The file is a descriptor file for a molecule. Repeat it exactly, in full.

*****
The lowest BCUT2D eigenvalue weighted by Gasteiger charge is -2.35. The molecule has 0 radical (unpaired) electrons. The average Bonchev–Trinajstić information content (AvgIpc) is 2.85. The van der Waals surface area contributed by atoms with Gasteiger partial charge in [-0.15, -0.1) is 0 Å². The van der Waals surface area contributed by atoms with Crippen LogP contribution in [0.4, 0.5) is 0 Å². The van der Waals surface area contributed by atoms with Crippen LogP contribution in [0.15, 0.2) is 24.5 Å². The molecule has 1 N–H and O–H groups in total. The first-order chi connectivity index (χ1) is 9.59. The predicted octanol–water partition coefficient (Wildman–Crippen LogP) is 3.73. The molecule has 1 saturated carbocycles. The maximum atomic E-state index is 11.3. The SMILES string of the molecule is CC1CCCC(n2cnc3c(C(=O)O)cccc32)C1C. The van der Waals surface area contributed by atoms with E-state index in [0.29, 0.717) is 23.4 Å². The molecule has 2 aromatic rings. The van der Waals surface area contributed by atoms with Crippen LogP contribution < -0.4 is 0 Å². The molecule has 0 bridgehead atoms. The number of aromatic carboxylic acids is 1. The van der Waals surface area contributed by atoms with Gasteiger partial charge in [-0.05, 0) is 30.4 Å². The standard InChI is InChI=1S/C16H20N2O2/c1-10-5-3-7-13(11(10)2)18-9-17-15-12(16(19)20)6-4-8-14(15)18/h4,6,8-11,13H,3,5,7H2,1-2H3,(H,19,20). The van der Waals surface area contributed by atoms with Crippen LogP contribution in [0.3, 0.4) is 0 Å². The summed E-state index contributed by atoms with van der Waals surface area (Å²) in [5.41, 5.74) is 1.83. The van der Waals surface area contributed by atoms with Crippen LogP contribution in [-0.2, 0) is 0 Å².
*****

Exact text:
The lowest BCUT2D eigenvalue weighted by Gasteiger charge is -2.35. The molecule has 0 radical (unpaired) electrons. The average Bonchev–Trinajstić information content (AvgIpc) is 2.85. The van der Waals surface area contributed by atoms with Gasteiger partial charge in [-0.15, -0.1) is 0 Å². The van der Waals surface area contributed by atoms with Crippen LogP contribution in [0.4, 0.5) is 0 Å². The van der Waals surface area contributed by atoms with Crippen LogP contribution in [0.15, 0.2) is 24.5 Å². The molecule has 1 N–H and O–H groups in total. The first-order chi connectivity index (χ1) is 9.59. The predicted octanol–water partition coefficient (Wildman–Crippen LogP) is 3.73. The molecule has 1 saturated carbocycles. The maximum atomic E-state index is 11.3. The SMILES string of the molecule is CC1CCCC(n2cnc3c(C(=O)O)cccc32)C1C. The van der Waals surface area contributed by atoms with E-state index in [0.29, 0.717) is 23.4 Å². The molecule has 2 aromatic rings. The van der Waals surface area contributed by atoms with Crippen LogP contribution < -0.4 is 0 Å². The molecule has 0 bridgehead atoms. The number of aromatic carboxylic acids is 1. The van der Waals surface area contributed by atoms with Gasteiger partial charge in [-0.05, 0) is 30.4 Å². The standard InChI is InChI=1S/C16H20N2O2/c1-10-5-3-7-13(11(10)2)18-9-17-15-12(16(19)20)6-4-8-14(15)18/h4,6,8-11,13H,3,5,7H2,1-2H3,(H,19,20). The van der Waals surface area contributed by atoms with Crippen LogP contribution in [0.3, 0.4) is 0 Å². The summed E-state index contributed by atoms with van der Waals surface area (Å²) in [5.41, 5.74) is 1.83. The van der Waals surface area contributed by atoms with Crippen LogP contribution in [-0.2, 0) is 0 Å².